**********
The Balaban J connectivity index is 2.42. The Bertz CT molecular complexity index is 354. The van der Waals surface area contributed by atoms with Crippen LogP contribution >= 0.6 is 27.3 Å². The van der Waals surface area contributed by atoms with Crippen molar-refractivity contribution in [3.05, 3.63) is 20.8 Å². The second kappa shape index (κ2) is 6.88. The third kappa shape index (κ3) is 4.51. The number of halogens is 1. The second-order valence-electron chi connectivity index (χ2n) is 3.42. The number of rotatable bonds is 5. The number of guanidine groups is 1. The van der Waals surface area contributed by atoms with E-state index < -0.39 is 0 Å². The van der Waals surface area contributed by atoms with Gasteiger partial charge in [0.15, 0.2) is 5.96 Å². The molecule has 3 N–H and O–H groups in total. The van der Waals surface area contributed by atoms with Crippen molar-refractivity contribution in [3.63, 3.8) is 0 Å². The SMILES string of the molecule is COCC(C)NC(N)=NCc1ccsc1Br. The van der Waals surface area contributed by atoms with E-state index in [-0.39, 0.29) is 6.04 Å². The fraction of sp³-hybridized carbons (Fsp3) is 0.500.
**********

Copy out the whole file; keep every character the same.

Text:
The Balaban J connectivity index is 2.42. The Bertz CT molecular complexity index is 354. The van der Waals surface area contributed by atoms with Crippen LogP contribution >= 0.6 is 27.3 Å². The van der Waals surface area contributed by atoms with Crippen molar-refractivity contribution in [3.05, 3.63) is 20.8 Å². The second kappa shape index (κ2) is 6.88. The third kappa shape index (κ3) is 4.51. The number of halogens is 1. The second-order valence-electron chi connectivity index (χ2n) is 3.42. The number of rotatable bonds is 5. The number of guanidine groups is 1. The van der Waals surface area contributed by atoms with E-state index < -0.39 is 0 Å². The van der Waals surface area contributed by atoms with Gasteiger partial charge in [0.15, 0.2) is 5.96 Å². The molecule has 3 N–H and O–H groups in total. The van der Waals surface area contributed by atoms with Crippen molar-refractivity contribution in [3.63, 3.8) is 0 Å². The SMILES string of the molecule is COCC(C)NC(N)=NCc1ccsc1Br. The van der Waals surface area contributed by atoms with E-state index in [-0.39, 0.29) is 6.04 Å². The fraction of sp³-hybridized carbons (Fsp3) is 0.500.